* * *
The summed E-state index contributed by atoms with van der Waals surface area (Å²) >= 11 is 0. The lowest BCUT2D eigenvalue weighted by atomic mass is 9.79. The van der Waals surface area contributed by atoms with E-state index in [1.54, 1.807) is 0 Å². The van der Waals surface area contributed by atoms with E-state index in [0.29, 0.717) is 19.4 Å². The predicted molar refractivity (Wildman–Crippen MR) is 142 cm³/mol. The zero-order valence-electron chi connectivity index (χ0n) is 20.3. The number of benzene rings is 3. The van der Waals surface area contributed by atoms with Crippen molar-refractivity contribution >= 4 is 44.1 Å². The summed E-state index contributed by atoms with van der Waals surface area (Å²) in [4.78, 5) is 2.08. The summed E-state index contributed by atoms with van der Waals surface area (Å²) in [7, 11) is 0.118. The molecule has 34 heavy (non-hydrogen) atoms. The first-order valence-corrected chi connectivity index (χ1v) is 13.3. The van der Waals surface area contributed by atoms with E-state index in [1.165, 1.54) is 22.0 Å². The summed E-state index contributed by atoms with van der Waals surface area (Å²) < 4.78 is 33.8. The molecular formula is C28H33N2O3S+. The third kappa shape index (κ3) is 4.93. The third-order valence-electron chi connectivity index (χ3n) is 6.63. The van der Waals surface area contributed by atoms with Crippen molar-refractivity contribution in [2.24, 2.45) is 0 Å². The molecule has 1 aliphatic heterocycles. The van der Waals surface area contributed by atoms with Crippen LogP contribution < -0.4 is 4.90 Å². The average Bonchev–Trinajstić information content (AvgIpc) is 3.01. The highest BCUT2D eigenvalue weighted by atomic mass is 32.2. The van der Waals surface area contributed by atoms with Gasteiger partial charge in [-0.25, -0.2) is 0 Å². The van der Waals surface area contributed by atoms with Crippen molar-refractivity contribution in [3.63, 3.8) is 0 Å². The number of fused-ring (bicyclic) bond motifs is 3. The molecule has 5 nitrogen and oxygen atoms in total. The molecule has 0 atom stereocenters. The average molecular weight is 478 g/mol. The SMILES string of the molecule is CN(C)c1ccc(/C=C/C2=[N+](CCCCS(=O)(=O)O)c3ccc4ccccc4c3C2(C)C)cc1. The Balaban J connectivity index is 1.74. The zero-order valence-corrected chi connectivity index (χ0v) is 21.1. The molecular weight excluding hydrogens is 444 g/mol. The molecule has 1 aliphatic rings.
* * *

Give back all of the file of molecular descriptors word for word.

The summed E-state index contributed by atoms with van der Waals surface area (Å²) >= 11 is 0. The lowest BCUT2D eigenvalue weighted by atomic mass is 9.79. The van der Waals surface area contributed by atoms with E-state index in [1.54, 1.807) is 0 Å². The van der Waals surface area contributed by atoms with E-state index in [0.29, 0.717) is 19.4 Å². The predicted molar refractivity (Wildman–Crippen MR) is 142 cm³/mol. The zero-order valence-electron chi connectivity index (χ0n) is 20.3. The number of benzene rings is 3. The van der Waals surface area contributed by atoms with Crippen molar-refractivity contribution >= 4 is 44.1 Å². The summed E-state index contributed by atoms with van der Waals surface area (Å²) in [4.78, 5) is 2.08. The summed E-state index contributed by atoms with van der Waals surface area (Å²) in [7, 11) is 0.118. The molecule has 34 heavy (non-hydrogen) atoms. The first-order valence-corrected chi connectivity index (χ1v) is 13.3. The van der Waals surface area contributed by atoms with E-state index in [1.165, 1.54) is 22.0 Å². The summed E-state index contributed by atoms with van der Waals surface area (Å²) < 4.78 is 33.8. The molecular formula is C28H33N2O3S+. The third kappa shape index (κ3) is 4.93. The third-order valence-electron chi connectivity index (χ3n) is 6.63. The van der Waals surface area contributed by atoms with Crippen molar-refractivity contribution in [2.24, 2.45) is 0 Å². The molecule has 1 aliphatic heterocycles. The van der Waals surface area contributed by atoms with Crippen LogP contribution < -0.4 is 4.90 Å². The average Bonchev–Trinajstić information content (AvgIpc) is 3.01. The highest BCUT2D eigenvalue weighted by atomic mass is 32.2. The van der Waals surface area contributed by atoms with Gasteiger partial charge in [-0.25, -0.2) is 0 Å². The van der Waals surface area contributed by atoms with Crippen molar-refractivity contribution in [3.63, 3.8) is 0 Å². The number of fused-ring (bicyclic) bond motifs is 3. The molecule has 5 nitrogen and oxygen atoms in total. The molecule has 0 atom stereocenters. The average molecular weight is 478 g/mol. The SMILES string of the molecule is CN(C)c1ccc(/C=C/C2=[N+](CCCCS(=O)(=O)O)c3ccc4ccccc4c3C2(C)C)cc1. The Balaban J connectivity index is 1.74. The zero-order valence-corrected chi connectivity index (χ0v) is 21.1. The molecular weight excluding hydrogens is 444 g/mol. The molecule has 1 aliphatic rings.